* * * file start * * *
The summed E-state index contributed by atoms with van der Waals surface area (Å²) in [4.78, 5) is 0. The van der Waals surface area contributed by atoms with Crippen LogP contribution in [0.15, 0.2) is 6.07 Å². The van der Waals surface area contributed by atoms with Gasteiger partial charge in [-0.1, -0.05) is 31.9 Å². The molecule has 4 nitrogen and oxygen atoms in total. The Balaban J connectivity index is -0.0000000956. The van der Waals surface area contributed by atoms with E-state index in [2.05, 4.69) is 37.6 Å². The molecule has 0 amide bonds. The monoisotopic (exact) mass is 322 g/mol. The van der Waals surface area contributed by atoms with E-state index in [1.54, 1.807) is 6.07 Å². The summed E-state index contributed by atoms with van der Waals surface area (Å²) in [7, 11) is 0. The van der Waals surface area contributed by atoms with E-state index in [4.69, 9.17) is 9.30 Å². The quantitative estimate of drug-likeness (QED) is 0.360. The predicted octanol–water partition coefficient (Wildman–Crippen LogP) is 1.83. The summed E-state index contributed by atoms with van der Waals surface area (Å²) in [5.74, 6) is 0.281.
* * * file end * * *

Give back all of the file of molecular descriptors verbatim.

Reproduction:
The summed E-state index contributed by atoms with van der Waals surface area (Å²) in [4.78, 5) is 0. The van der Waals surface area contributed by atoms with Crippen LogP contribution in [0.15, 0.2) is 6.07 Å². The van der Waals surface area contributed by atoms with Gasteiger partial charge in [-0.1, -0.05) is 31.9 Å². The molecule has 4 nitrogen and oxygen atoms in total. The Balaban J connectivity index is -0.0000000956. The van der Waals surface area contributed by atoms with E-state index in [2.05, 4.69) is 37.6 Å². The molecule has 0 amide bonds. The monoisotopic (exact) mass is 322 g/mol. The van der Waals surface area contributed by atoms with E-state index in [1.54, 1.807) is 6.07 Å². The summed E-state index contributed by atoms with van der Waals surface area (Å²) in [7, 11) is 0. The van der Waals surface area contributed by atoms with E-state index in [4.69, 9.17) is 9.30 Å². The quantitative estimate of drug-likeness (QED) is 0.360. The predicted octanol–water partition coefficient (Wildman–Crippen LogP) is 1.83. The summed E-state index contributed by atoms with van der Waals surface area (Å²) in [5.74, 6) is 0.281.